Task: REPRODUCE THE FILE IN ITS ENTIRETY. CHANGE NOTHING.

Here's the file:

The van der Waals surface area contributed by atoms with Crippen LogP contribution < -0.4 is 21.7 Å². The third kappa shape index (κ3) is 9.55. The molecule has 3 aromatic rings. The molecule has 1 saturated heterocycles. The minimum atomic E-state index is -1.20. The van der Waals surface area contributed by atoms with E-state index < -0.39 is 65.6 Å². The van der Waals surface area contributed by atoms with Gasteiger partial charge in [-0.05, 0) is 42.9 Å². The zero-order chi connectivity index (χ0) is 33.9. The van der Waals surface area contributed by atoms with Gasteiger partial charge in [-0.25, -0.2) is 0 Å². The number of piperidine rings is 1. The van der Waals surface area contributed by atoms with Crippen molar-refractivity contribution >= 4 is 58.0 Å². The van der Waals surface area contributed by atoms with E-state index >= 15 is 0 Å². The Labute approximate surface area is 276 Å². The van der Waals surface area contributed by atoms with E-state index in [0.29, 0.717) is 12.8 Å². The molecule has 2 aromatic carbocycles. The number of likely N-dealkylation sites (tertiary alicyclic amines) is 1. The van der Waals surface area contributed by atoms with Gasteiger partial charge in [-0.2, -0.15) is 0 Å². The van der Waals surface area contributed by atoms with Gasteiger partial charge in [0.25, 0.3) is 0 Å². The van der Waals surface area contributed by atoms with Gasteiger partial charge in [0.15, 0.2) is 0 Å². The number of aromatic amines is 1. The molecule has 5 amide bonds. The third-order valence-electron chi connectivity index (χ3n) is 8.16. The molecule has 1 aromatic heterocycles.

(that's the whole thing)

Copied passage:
The van der Waals surface area contributed by atoms with Crippen LogP contribution < -0.4 is 21.7 Å². The third kappa shape index (κ3) is 9.55. The molecule has 3 aromatic rings. The molecule has 1 saturated heterocycles. The minimum atomic E-state index is -1.20. The van der Waals surface area contributed by atoms with E-state index < -0.39 is 65.6 Å². The van der Waals surface area contributed by atoms with Gasteiger partial charge in [-0.05, 0) is 42.9 Å². The zero-order chi connectivity index (χ0) is 33.9. The van der Waals surface area contributed by atoms with Gasteiger partial charge in [-0.25, -0.2) is 0 Å². The number of piperidine rings is 1. The van der Waals surface area contributed by atoms with Crippen molar-refractivity contribution >= 4 is 58.0 Å². The van der Waals surface area contributed by atoms with E-state index >= 15 is 0 Å². The Labute approximate surface area is 276 Å². The van der Waals surface area contributed by atoms with E-state index in [0.29, 0.717) is 12.8 Å². The molecule has 2 aromatic carbocycles. The number of likely N-dealkylation sites (tertiary alicyclic amines) is 1. The van der Waals surface area contributed by atoms with Gasteiger partial charge in [-0.2, -0.15) is 0 Å². The van der Waals surface area contributed by atoms with Gasteiger partial charge in [0.25, 0.3) is 0 Å². The van der Waals surface area contributed by atoms with Gasteiger partial charge in [0.15, 0.2) is 0 Å². The number of aromatic amines is 1. The molecule has 5 amide bonds. The third-order valence-electron chi connectivity index (χ3n) is 8.16. The molecule has 1 aromatic heterocycles.